By Scott Alonso, Public Information Officer, Contra Costa County Office of the District Attorney
Earlier this summer, a Contra Costa County jury convicted Camille Thompson of three counts, including the felony hit and run count resulting in death, misdemeanor vehicular manslaughter and misdemeanor destroying evidence. Last week, Thompson was sentenced to two years of formal probation and one year of electronic home detention by the Honorable Julia Campins for the 2019 felony hit and run conviction that resulted in the death of a Pittsburg man. Judge Campins also sentenced Thompson to 100 hours of community service and to take a driver safety class. (See related articles here and here)
Originally, Thompson faced up to four years in state prison for the felony hit and run count. The prosecution asked Judge Campins to sentence the defendant to state prison. Contra Costa County Probation Department also agreed that the defendant be sentenced to state prison.
On March 20, 2019, the victim was walking home on the side of the road at West Leland Road and Bailey Road and was hit by Thompson’s Mercedes Benz C-class coupe. Video surveillance captured Thompson circling back to where the victim’s body laid on the side of the road. Thompson’s Mercedes briefly paused next to victim’s body. She then left the scene and failed to render or seek aid for the victim. A few minutes later, a Good Samaritan stopped at the scene and stayed with the victim until Contra Cosa County Fire Department personnel arrived. The victim was pronounced dead at the scene.
As a result of the collision, Thompson’s vehicle had extensive damage, including a nearly shattered windshield and a missing fog lamp which was left behind at the scene.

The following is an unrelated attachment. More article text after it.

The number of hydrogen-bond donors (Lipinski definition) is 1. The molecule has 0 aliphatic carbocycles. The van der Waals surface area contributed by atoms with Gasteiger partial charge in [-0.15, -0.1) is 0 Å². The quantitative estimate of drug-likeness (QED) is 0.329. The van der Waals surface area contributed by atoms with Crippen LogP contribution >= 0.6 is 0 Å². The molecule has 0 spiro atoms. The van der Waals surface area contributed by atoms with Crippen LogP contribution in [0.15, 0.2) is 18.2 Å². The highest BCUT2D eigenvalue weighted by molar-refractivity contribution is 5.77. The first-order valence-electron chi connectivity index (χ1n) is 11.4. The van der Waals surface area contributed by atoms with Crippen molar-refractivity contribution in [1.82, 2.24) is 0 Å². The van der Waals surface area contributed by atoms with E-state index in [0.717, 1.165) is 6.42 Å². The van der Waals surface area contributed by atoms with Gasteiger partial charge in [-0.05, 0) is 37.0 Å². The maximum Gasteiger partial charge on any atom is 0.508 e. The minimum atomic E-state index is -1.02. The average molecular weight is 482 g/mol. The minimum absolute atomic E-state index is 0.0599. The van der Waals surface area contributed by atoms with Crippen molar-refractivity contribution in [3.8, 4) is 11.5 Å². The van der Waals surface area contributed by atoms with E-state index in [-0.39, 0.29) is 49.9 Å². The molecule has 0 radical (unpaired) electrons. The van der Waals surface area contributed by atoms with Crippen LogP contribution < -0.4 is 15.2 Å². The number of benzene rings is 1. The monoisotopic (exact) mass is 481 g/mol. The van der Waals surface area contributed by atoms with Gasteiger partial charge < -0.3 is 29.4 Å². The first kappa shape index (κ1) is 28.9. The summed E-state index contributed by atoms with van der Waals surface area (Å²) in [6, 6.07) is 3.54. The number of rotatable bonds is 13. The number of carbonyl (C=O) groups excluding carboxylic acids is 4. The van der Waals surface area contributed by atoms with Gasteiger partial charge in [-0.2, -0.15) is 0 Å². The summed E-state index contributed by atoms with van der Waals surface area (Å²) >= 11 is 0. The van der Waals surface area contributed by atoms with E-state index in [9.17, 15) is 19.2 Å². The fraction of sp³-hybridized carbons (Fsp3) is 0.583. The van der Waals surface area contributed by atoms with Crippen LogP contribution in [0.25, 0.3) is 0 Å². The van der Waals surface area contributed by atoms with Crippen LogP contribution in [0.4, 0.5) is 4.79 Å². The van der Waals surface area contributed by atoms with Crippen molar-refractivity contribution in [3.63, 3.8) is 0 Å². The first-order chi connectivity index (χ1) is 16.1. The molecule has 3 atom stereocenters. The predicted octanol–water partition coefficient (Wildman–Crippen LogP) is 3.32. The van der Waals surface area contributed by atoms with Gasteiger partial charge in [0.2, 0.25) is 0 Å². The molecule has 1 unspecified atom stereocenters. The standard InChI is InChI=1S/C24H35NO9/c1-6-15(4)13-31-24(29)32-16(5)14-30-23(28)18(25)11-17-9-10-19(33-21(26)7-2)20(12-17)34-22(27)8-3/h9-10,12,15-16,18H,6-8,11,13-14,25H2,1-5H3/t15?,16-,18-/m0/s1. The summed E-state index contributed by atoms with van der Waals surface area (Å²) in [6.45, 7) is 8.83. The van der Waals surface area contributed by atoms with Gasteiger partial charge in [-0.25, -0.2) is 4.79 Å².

Pittsburg Police Department officers began an extensive investigation to identify the driver who left the scene and found the fog lamp near where the victim’s body was discovered. Pittsburg Police determined the fog lamp came from a Mercedes vehicle.
In turn, officers reviewed city and residential surveillance footage and determined Thompson’s vehicle was the only Mercedes to travel on W Leland Road during the estimated timeline and was the last vehicle to pass the victim prior to the Good Samaritan stopping to seek aid for him. Five days after the collision, officers executed the search warrant at Thompson’s residence. There, officers located the Mercedes vehicle in the carport under a tarp and tire tracks in the backyard. In addition to extensive body damage, the Mercedes was conspicuously missing a fog lamp. During the execution of the search warrant, officers also found recently dated receipts to the local Home Depot and discovered Thompson purchased some items routinely used to repair damaged vehicles.
Case information: People v. Camille Edith Thompson, Docket Number 05-192420-8.